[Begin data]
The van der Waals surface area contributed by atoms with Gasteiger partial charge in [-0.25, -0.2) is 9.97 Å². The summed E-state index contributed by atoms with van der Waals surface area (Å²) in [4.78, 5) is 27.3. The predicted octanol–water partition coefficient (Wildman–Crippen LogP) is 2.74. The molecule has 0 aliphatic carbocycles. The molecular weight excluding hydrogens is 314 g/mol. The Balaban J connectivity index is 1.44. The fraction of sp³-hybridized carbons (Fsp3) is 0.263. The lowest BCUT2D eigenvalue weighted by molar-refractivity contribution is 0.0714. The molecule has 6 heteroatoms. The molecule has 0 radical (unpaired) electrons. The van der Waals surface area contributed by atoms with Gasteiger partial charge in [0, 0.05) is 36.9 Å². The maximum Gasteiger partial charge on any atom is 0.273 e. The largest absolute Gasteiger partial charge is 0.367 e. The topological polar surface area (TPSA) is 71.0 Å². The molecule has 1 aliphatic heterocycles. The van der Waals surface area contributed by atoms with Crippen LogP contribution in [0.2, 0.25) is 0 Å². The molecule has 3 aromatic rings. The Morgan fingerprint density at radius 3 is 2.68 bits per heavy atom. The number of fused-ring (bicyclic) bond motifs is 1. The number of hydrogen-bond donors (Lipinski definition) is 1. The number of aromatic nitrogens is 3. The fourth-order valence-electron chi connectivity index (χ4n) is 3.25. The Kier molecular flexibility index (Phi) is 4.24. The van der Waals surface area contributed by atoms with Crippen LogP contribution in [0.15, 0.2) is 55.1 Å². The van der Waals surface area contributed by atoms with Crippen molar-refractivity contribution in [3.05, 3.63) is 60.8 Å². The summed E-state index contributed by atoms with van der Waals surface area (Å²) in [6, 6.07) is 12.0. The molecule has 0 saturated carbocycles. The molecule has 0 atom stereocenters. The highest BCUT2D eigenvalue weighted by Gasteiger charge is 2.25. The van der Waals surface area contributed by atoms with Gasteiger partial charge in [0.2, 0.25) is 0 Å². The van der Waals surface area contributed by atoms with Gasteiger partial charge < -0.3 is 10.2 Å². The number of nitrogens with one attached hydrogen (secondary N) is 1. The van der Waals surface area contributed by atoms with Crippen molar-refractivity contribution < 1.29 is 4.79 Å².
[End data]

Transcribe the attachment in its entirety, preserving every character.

The van der Waals surface area contributed by atoms with Gasteiger partial charge in [-0.25, -0.2) is 9.97 Å². The summed E-state index contributed by atoms with van der Waals surface area (Å²) in [4.78, 5) is 27.3. The predicted octanol–water partition coefficient (Wildman–Crippen LogP) is 2.74. The molecule has 0 aliphatic carbocycles. The molecular weight excluding hydrogens is 314 g/mol. The Balaban J connectivity index is 1.44. The fraction of sp³-hybridized carbons (Fsp3) is 0.263. The lowest BCUT2D eigenvalue weighted by molar-refractivity contribution is 0.0714. The molecule has 6 heteroatoms. The molecule has 0 radical (unpaired) electrons. The van der Waals surface area contributed by atoms with Gasteiger partial charge in [0, 0.05) is 36.9 Å². The maximum Gasteiger partial charge on any atom is 0.273 e. The largest absolute Gasteiger partial charge is 0.367 e. The topological polar surface area (TPSA) is 71.0 Å². The molecule has 1 aliphatic heterocycles. The van der Waals surface area contributed by atoms with Crippen LogP contribution in [0.2, 0.25) is 0 Å². The molecule has 3 aromatic rings. The Morgan fingerprint density at radius 3 is 2.68 bits per heavy atom. The number of fused-ring (bicyclic) bond motifs is 1. The number of hydrogen-bond donors (Lipinski definition) is 1. The number of aromatic nitrogens is 3. The fourth-order valence-electron chi connectivity index (χ4n) is 3.25. The Kier molecular flexibility index (Phi) is 4.24. The van der Waals surface area contributed by atoms with Crippen LogP contribution in [0.15, 0.2) is 55.1 Å². The van der Waals surface area contributed by atoms with Crippen molar-refractivity contribution in [3.05, 3.63) is 60.8 Å². The summed E-state index contributed by atoms with van der Waals surface area (Å²) in [6, 6.07) is 12.0. The molecule has 0 saturated carbocycles. The molecule has 0 atom stereocenters. The highest BCUT2D eigenvalue weighted by Gasteiger charge is 2.25. The van der Waals surface area contributed by atoms with Gasteiger partial charge in [0.2, 0.25) is 0 Å². The van der Waals surface area contributed by atoms with Gasteiger partial charge < -0.3 is 10.2 Å². The number of nitrogens with one attached hydrogen (secondary N) is 1. The van der Waals surface area contributed by atoms with Crippen molar-refractivity contribution < 1.29 is 4.79 Å².